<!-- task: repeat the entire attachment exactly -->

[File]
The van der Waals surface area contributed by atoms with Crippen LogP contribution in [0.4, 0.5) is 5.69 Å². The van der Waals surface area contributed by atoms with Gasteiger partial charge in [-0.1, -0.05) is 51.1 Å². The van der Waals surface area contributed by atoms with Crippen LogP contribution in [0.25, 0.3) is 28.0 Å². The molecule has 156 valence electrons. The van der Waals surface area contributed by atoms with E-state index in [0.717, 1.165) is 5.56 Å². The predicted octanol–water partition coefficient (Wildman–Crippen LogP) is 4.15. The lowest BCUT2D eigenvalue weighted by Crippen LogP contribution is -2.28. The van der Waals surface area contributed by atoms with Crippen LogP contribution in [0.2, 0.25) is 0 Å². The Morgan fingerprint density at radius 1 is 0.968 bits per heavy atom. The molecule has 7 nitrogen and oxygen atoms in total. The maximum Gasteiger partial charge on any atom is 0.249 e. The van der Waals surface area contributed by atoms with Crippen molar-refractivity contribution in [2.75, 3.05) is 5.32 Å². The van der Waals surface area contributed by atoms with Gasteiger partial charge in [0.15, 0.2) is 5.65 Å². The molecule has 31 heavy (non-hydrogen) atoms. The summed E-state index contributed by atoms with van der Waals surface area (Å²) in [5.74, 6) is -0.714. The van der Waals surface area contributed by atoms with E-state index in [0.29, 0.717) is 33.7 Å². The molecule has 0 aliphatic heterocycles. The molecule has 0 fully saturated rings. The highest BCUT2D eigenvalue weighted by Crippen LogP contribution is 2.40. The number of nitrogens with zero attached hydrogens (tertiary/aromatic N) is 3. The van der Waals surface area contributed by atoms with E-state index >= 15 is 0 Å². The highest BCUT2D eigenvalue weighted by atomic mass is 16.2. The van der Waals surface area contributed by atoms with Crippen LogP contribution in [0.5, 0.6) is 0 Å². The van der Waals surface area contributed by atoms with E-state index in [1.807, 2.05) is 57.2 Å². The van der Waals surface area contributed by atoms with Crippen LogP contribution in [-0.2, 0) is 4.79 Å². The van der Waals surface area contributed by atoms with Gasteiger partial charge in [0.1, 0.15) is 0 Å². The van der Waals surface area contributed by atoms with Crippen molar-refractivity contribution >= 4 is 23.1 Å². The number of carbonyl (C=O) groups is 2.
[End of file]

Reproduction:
The van der Waals surface area contributed by atoms with Crippen LogP contribution in [0.4, 0.5) is 5.69 Å². The van der Waals surface area contributed by atoms with Gasteiger partial charge in [-0.1, -0.05) is 51.1 Å². The van der Waals surface area contributed by atoms with Crippen LogP contribution in [0.25, 0.3) is 28.0 Å². The molecule has 156 valence electrons. The van der Waals surface area contributed by atoms with E-state index in [0.717, 1.165) is 5.56 Å². The predicted octanol–water partition coefficient (Wildman–Crippen LogP) is 4.15. The lowest BCUT2D eigenvalue weighted by Crippen LogP contribution is -2.28. The van der Waals surface area contributed by atoms with Crippen LogP contribution in [0.2, 0.25) is 0 Å². The Morgan fingerprint density at radius 1 is 0.968 bits per heavy atom. The molecule has 7 nitrogen and oxygen atoms in total. The maximum Gasteiger partial charge on any atom is 0.249 e. The van der Waals surface area contributed by atoms with Crippen molar-refractivity contribution in [2.75, 3.05) is 5.32 Å². The van der Waals surface area contributed by atoms with Gasteiger partial charge in [0.15, 0.2) is 5.65 Å². The molecule has 31 heavy (non-hydrogen) atoms. The summed E-state index contributed by atoms with van der Waals surface area (Å²) in [5.74, 6) is -0.714. The van der Waals surface area contributed by atoms with E-state index in [0.29, 0.717) is 33.7 Å². The molecule has 0 aliphatic heterocycles. The molecule has 0 fully saturated rings. The highest BCUT2D eigenvalue weighted by Crippen LogP contribution is 2.40. The number of nitrogens with zero attached hydrogens (tertiary/aromatic N) is 3. The van der Waals surface area contributed by atoms with E-state index >= 15 is 0 Å². The highest BCUT2D eigenvalue weighted by atomic mass is 16.2. The van der Waals surface area contributed by atoms with Crippen LogP contribution in [0.5, 0.6) is 0 Å². The van der Waals surface area contributed by atoms with E-state index in [1.807, 2.05) is 57.2 Å². The van der Waals surface area contributed by atoms with Crippen LogP contribution in [-0.2, 0) is 4.79 Å². The van der Waals surface area contributed by atoms with Gasteiger partial charge in [0.1, 0.15) is 0 Å². The van der Waals surface area contributed by atoms with Crippen molar-refractivity contribution >= 4 is 23.1 Å². The number of carbonyl (C=O) groups is 2.